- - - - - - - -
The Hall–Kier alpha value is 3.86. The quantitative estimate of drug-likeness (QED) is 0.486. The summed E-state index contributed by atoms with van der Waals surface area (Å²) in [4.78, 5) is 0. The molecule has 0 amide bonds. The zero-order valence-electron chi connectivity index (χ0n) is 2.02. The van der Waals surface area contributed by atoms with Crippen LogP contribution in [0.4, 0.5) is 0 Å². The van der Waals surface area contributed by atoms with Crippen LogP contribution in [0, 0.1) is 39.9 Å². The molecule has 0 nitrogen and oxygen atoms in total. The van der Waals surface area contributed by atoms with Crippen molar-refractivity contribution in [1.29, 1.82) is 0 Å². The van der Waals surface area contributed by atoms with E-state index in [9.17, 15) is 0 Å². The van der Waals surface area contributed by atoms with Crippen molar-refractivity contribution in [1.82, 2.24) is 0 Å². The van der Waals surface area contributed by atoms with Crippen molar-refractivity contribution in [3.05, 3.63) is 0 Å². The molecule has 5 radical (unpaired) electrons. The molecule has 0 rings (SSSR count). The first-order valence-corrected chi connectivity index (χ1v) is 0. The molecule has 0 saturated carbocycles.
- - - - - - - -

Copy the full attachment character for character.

The Hall–Kier alpha value is 3.86. The quantitative estimate of drug-likeness (QED) is 0.486. The summed E-state index contributed by atoms with van der Waals surface area (Å²) in [4.78, 5) is 0. The molecule has 0 amide bonds. The zero-order valence-electron chi connectivity index (χ0n) is 2.02. The van der Waals surface area contributed by atoms with Crippen LogP contribution in [0.4, 0.5) is 0 Å². The van der Waals surface area contributed by atoms with Crippen LogP contribution in [0, 0.1) is 39.9 Å². The molecule has 0 nitrogen and oxygen atoms in total. The van der Waals surface area contributed by atoms with Crippen molar-refractivity contribution in [1.29, 1.82) is 0 Å². The van der Waals surface area contributed by atoms with E-state index in [9.17, 15) is 0 Å². The van der Waals surface area contributed by atoms with Crippen molar-refractivity contribution in [1.82, 2.24) is 0 Å². The van der Waals surface area contributed by atoms with Crippen molar-refractivity contribution in [3.05, 3.63) is 0 Å². The molecule has 5 radical (unpaired) electrons. The molecule has 0 rings (SSSR count). The first-order valence-corrected chi connectivity index (χ1v) is 0. The molecule has 0 saturated carbocycles.